The aim of the GRE subject tests is to measure a student's knowledge of important concepts in a specific field of study. Only a few schools make submitting a GRE subject test score mandatory, and some schools may say that doing so is recommended.
In both these cases, prospective international graduate students should take the relevant GRE subject test and send in their scores.
Most graduate programs do not require prospective students to take a GRE subject test, but it may be in an international student's best interest to take the relevant exam from the seven offerings: biochemistry, cell and molecular biology; biology; chemistry; literature in English; mathematics; physics; and psychology.
The professors and admissions officials in U.S. universities who evaluate international student applications are usually not familiar with the curriculums of colleges from your home country. They may not know the depth in which you have studied various topics within your field of study.
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For example, a course called Biochemistry II could possibly be the second part of an introductory biochemistry course that introduces the basic biochemistry within a cell. Or, it could also be a less descriptive name for a course that studies the complex array of molecular workings and energy exchange within a cell that determine why and how certain reactions inside cells happen.
The first course is obviously less rigorous than the second. But even if you took the latter, a school official in the U.S. evaluating your transcript has no way of guessing the depth of your knowledge from the course name on your transcript.
But if you were to take the GRE biochemistry, cell and molecular biology subject test, which has a range of topics and difficulty level that is familiar to U.S. university professors, a U.S. university official would have a known metric against which to evaluate you.
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Many U.S. graduate programs can only accept a small number of graduate students relative to the number of applications they receive, and some accept only a few international students from any one country.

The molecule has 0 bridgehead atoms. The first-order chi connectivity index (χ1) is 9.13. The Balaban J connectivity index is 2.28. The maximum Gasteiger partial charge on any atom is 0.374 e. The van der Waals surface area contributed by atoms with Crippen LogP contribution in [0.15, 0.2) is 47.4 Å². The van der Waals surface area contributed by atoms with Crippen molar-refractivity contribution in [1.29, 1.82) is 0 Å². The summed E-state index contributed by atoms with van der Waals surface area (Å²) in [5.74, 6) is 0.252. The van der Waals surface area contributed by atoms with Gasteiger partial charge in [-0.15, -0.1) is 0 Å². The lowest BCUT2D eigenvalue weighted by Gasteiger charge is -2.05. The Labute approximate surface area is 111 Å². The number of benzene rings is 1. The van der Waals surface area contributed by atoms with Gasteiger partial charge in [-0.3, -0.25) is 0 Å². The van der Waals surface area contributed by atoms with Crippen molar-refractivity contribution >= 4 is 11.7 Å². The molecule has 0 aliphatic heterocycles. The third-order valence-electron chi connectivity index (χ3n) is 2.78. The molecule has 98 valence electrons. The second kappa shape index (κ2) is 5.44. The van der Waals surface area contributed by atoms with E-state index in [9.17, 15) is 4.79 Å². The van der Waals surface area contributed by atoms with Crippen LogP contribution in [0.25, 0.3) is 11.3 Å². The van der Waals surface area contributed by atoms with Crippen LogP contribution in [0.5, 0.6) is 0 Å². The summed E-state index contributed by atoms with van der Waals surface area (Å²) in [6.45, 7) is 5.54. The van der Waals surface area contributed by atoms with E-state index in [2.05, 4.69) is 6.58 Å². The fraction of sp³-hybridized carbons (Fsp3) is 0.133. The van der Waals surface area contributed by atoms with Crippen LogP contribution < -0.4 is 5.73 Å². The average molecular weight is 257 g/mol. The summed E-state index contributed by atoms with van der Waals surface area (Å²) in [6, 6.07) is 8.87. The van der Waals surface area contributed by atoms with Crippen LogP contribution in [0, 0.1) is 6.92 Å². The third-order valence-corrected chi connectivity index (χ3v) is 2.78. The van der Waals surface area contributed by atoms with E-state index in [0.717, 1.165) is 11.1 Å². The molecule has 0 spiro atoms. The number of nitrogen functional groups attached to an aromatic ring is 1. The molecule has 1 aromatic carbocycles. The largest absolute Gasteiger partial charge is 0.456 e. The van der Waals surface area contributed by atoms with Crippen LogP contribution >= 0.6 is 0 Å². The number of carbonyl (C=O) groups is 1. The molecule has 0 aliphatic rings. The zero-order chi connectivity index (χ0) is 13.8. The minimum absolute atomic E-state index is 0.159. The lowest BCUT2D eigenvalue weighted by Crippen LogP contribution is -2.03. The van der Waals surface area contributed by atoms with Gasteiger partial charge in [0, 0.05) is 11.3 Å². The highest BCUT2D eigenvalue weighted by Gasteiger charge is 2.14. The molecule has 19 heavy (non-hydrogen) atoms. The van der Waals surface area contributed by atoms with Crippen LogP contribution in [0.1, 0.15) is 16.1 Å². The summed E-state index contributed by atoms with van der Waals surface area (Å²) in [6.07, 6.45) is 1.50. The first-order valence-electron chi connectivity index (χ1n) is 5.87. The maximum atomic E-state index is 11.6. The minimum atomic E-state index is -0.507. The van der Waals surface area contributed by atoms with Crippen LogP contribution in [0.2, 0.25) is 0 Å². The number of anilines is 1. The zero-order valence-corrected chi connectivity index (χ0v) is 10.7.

Without the option of an in-person interview, your credentials, essay, grades, recommendation letters and test scores are the only things school officials have to go on when deciding which applications to accept and which to reject. A subject GRE score can potentially be what sets you apart from other applicants with similar grades from your country.
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If you are applying to a graduate program that is outside your field of study, a GRE subject test may be immensely useful for establishing your aptitude.
For example, a biologist trying to get into a graduate program in bioinformatics would be wise to take the GRE subject exam in mathematics, which could demonstrate that he or she has enough basic math knowledge to be able to handle the classes that are more quantitative rather than qualitative.
While a GRE subject test requires a lot of additional work and can be a significant financial drain – subject tests cost $150 each, according to the official GRE website – it still can be worth it for an international student.
Taking one can reinforce in the minds of graduate admissions committees that your knowledge is on par with that of your American peers and that you are well-equipped to handle the rigors of the graduate programs to which you are applying.
Swati B. Carr, from India, is currently pursuing her doctorate in synthetic biology at Boston University and advises prospective international students. She first came to the U.S. as an international student for her master's in microbial genetics from the University of Rhode Island.